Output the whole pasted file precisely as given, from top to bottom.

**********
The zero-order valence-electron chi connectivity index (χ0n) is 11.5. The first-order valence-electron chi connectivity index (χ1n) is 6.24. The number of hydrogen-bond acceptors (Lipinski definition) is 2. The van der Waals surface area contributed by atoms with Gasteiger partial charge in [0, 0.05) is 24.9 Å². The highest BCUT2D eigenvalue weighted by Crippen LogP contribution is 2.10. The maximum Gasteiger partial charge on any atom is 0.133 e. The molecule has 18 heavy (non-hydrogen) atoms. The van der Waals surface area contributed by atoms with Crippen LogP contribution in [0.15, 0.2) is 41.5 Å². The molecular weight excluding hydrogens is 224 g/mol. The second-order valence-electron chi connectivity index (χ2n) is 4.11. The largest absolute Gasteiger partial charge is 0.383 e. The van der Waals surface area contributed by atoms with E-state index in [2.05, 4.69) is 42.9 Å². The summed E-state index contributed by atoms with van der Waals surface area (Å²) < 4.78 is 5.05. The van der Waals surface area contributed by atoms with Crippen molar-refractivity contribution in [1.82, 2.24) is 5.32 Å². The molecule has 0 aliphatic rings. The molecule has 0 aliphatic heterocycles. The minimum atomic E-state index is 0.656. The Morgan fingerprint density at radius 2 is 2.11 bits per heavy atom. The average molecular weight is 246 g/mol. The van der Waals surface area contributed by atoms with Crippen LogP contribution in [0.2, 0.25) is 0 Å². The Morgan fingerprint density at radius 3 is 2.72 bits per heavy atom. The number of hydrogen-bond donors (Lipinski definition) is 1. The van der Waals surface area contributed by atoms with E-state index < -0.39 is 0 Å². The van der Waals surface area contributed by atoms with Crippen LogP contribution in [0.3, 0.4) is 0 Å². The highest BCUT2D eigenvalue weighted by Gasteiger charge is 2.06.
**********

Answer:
The zero-order valence-electron chi connectivity index (χ0n) is 11.5. The first-order valence-electron chi connectivity index (χ1n) is 6.24. The number of hydrogen-bond acceptors (Lipinski definition) is 2. The van der Waals surface area contributed by atoms with Gasteiger partial charge in [0, 0.05) is 24.9 Å². The highest BCUT2D eigenvalue weighted by Crippen LogP contribution is 2.10. The maximum Gasteiger partial charge on any atom is 0.133 e. The molecule has 18 heavy (non-hydrogen) atoms. The van der Waals surface area contributed by atoms with Crippen LogP contribution in [0.15, 0.2) is 41.5 Å². The molecular weight excluding hydrogens is 224 g/mol. The second-order valence-electron chi connectivity index (χ2n) is 4.11. The largest absolute Gasteiger partial charge is 0.383 e. The van der Waals surface area contributed by atoms with E-state index in [2.05, 4.69) is 42.9 Å². The summed E-state index contributed by atoms with van der Waals surface area (Å²) < 4.78 is 5.05. The van der Waals surface area contributed by atoms with Crippen molar-refractivity contribution in [1.82, 2.24) is 5.32 Å². The molecule has 0 aliphatic rings. The molecule has 0 aliphatic heterocycles. The minimum atomic E-state index is 0.656. The Morgan fingerprint density at radius 2 is 2.11 bits per heavy atom. The average molecular weight is 246 g/mol. The van der Waals surface area contributed by atoms with Crippen LogP contribution in [0.2, 0.25) is 0 Å². The Morgan fingerprint density at radius 3 is 2.72 bits per heavy atom. The number of hydrogen-bond donors (Lipinski definition) is 1. The van der Waals surface area contributed by atoms with E-state index < -0.39 is 0 Å². The van der Waals surface area contributed by atoms with Crippen LogP contribution in [0.3, 0.4) is 0 Å². The highest BCUT2D eigenvalue weighted by Gasteiger charge is 2.06.